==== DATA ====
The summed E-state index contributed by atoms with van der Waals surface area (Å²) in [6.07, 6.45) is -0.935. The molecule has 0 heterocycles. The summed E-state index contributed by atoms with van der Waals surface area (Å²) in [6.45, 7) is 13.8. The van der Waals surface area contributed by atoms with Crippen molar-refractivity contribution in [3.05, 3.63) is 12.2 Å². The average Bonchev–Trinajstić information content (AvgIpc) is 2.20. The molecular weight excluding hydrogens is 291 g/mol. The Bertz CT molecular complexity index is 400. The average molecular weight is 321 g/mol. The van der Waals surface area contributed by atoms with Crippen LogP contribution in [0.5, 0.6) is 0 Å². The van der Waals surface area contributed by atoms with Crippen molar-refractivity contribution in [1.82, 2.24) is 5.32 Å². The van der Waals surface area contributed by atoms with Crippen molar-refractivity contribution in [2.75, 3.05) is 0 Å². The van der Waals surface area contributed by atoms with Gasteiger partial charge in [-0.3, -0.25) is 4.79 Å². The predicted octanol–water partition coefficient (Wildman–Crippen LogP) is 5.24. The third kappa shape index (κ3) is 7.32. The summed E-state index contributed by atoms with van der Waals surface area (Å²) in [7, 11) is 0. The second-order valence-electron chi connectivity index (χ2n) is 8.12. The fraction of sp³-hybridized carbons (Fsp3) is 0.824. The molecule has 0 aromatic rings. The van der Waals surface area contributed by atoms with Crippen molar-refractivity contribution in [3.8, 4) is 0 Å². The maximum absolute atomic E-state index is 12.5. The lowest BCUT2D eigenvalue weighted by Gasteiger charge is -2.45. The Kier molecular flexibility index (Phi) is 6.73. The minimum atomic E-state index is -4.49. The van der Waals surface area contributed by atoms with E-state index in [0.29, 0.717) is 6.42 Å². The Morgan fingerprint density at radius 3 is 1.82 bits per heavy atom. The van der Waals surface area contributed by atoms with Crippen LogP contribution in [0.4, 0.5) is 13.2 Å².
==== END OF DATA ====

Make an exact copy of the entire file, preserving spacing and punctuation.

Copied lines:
The summed E-state index contributed by atoms with van der Waals surface area (Å²) in [6.07, 6.45) is -0.935. The molecule has 0 heterocycles. The summed E-state index contributed by atoms with van der Waals surface area (Å²) in [6.45, 7) is 13.8. The van der Waals surface area contributed by atoms with Crippen molar-refractivity contribution in [3.05, 3.63) is 12.2 Å². The average Bonchev–Trinajstić information content (AvgIpc) is 2.20. The molecular weight excluding hydrogens is 291 g/mol. The Bertz CT molecular complexity index is 400. The average molecular weight is 321 g/mol. The van der Waals surface area contributed by atoms with Crippen LogP contribution in [0.5, 0.6) is 0 Å². The van der Waals surface area contributed by atoms with Crippen molar-refractivity contribution in [1.82, 2.24) is 5.32 Å². The van der Waals surface area contributed by atoms with Crippen molar-refractivity contribution in [2.75, 3.05) is 0 Å². The van der Waals surface area contributed by atoms with Gasteiger partial charge in [-0.3, -0.25) is 4.79 Å². The predicted octanol–water partition coefficient (Wildman–Crippen LogP) is 5.24. The third kappa shape index (κ3) is 7.32. The summed E-state index contributed by atoms with van der Waals surface area (Å²) in [7, 11) is 0. The second-order valence-electron chi connectivity index (χ2n) is 8.12. The fraction of sp³-hybridized carbons (Fsp3) is 0.824. The molecule has 0 aromatic rings. The van der Waals surface area contributed by atoms with Crippen molar-refractivity contribution in [3.8, 4) is 0 Å². The maximum absolute atomic E-state index is 12.5. The lowest BCUT2D eigenvalue weighted by Gasteiger charge is -2.45. The Kier molecular flexibility index (Phi) is 6.73. The minimum atomic E-state index is -4.49. The van der Waals surface area contributed by atoms with E-state index in [0.29, 0.717) is 6.42 Å². The Morgan fingerprint density at radius 3 is 1.82 bits per heavy atom. The van der Waals surface area contributed by atoms with Crippen LogP contribution in [0.4, 0.5) is 13.2 Å².